“You’re glorifying something when you find it beautiful for what it is in itself. It’s beauty compels you to adore it, to have your imagination captured by it…And when it’s a person you find beautiful in that way, you want to serve them unconditionally. When you say, “I’ll serve, as long as I’m getting benefits from it,” that’s not actually serving people; it’s serving yourself through them. That’s not circling them, orbiting around them; it’s using them, getting them to orbit around you…
To glorify others means to unconditionally serve them, not because we’re getting anything out of it, just because of our love and appreciation for who they truly are.
The Father, the Son, and the Spirit are each centering on the others, adoring and serving them. And because the Father, Son and Spirit are giving glorifying love to one another, God is infinitely, profoundly happy…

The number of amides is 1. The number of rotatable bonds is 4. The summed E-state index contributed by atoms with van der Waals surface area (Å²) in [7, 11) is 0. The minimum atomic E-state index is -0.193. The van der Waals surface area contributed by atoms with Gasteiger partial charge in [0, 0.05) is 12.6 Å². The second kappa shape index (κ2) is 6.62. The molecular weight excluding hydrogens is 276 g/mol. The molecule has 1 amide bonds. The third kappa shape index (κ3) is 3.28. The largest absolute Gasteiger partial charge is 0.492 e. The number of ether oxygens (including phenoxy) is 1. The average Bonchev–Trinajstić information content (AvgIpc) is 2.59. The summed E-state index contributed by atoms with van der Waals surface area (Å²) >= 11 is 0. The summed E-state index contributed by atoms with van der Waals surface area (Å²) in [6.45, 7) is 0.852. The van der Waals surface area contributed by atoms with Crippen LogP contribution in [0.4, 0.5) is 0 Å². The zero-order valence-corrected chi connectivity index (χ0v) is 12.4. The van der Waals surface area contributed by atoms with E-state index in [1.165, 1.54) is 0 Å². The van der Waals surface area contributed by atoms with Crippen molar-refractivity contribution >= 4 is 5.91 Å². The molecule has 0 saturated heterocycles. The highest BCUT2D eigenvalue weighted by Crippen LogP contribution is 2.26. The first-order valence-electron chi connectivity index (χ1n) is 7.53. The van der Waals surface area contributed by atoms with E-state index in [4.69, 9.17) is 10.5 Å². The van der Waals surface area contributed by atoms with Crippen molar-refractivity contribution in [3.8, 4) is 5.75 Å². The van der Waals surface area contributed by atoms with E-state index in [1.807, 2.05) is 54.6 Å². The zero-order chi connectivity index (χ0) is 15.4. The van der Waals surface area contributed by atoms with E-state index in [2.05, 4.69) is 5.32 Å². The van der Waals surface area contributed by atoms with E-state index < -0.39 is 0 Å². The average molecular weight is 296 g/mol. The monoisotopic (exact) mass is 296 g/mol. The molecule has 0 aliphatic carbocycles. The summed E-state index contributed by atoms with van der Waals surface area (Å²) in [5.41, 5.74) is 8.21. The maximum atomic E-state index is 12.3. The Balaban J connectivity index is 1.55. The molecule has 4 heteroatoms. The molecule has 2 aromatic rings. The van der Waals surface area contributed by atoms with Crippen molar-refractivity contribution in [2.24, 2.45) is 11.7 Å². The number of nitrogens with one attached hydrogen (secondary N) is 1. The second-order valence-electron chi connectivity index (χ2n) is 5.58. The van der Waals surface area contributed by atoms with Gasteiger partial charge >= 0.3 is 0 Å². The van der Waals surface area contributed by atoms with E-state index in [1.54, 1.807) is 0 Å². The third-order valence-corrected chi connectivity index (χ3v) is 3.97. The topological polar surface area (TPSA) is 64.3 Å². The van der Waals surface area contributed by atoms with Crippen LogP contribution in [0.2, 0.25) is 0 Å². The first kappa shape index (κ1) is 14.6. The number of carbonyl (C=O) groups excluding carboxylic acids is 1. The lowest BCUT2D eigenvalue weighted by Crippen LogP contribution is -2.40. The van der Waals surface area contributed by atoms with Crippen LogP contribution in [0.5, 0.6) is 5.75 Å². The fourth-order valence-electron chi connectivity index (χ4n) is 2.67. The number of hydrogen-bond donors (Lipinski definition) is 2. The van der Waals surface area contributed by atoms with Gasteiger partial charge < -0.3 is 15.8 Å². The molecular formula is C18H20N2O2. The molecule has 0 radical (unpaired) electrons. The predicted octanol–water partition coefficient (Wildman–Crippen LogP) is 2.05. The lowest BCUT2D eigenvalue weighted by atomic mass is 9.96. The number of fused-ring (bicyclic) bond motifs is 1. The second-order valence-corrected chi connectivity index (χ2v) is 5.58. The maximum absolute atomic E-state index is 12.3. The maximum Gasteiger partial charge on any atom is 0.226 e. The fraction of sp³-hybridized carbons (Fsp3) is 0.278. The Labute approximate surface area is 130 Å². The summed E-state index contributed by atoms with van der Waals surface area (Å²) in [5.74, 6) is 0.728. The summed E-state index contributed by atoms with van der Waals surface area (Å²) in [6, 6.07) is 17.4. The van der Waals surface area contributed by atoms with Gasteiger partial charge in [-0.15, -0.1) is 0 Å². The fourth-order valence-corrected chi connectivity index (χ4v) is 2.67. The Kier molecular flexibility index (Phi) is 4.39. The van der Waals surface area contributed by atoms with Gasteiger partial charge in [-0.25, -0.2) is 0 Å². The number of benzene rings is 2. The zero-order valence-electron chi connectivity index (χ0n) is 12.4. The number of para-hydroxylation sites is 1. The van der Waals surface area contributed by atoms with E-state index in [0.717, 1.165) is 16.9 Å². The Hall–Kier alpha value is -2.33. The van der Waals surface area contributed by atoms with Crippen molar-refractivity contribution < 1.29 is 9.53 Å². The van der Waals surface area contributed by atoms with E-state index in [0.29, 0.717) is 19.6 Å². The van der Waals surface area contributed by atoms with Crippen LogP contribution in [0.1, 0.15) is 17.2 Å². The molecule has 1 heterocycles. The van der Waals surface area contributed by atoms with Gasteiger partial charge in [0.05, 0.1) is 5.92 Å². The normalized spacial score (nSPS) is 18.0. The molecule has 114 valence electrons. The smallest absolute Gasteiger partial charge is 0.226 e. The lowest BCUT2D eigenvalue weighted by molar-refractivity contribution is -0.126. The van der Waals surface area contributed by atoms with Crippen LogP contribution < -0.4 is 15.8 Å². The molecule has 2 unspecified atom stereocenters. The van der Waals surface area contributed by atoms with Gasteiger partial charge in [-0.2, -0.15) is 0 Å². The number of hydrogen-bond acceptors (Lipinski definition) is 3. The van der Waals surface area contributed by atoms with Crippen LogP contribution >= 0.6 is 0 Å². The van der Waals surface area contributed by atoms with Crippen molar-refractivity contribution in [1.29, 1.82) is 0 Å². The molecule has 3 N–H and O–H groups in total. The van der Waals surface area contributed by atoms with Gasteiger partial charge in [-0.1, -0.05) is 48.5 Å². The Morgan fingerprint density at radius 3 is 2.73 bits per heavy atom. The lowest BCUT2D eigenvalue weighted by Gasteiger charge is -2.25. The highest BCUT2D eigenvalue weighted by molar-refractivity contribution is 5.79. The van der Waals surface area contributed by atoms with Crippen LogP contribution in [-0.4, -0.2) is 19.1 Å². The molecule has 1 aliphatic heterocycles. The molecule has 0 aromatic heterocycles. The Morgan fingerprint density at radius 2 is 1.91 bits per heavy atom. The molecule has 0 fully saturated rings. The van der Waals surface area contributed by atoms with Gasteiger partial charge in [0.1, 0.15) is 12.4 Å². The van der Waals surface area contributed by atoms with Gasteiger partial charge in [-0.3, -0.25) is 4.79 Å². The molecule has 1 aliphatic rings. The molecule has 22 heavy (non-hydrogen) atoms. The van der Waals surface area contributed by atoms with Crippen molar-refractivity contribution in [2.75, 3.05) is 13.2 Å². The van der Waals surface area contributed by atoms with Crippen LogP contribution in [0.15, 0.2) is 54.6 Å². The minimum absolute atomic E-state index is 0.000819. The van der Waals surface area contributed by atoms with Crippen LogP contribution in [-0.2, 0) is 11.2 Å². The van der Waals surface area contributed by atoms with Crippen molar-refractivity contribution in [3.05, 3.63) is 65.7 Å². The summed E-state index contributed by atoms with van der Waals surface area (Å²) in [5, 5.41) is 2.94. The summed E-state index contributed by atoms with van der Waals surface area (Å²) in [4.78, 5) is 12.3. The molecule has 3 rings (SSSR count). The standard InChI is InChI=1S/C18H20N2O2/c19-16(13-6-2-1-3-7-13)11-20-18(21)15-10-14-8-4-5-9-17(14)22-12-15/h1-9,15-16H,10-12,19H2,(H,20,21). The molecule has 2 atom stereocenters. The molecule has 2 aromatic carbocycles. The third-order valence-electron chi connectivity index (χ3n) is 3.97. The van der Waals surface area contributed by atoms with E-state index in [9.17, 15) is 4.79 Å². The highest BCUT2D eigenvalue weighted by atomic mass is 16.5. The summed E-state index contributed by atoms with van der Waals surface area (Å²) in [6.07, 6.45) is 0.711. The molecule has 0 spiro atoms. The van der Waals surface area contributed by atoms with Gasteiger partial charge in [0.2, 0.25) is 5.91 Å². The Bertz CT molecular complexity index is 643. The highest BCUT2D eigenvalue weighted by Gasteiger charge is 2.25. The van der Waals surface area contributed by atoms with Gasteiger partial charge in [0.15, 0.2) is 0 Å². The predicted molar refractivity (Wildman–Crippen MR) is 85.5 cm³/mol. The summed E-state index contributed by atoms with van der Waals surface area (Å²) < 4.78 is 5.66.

Self-centeredness makes everything else a means to an end. And that end, that nonnegotiable, is whatever I want and whatever I like, my interests over theirs… If everyone is saying, “No, you orbit around me!” what happens? Picture five people, ten people, a hundred people on a stage together, and every one of them wants to be the center. They all just stand there and say to the others, “You move around me.” And nobody gets anywhere; the dance becomes hazardous, if not impossible.
The Trinity is utterly different. Instead of self-centeredness, the Father, the Son and the Spirit are characterized in their very essence by mutually self-giving love. No person in the Trinity insists that the others revolve around him; rather each of them voluntarily circles and orbits around the others.”
(from Tim Keller’s King’s Cross)
Lord Jesus, make me a woman of unconditional love for You, compelled to adore You for Who You are and may this only deepen my love for and service to others in such a way that You alone receive glory from my life.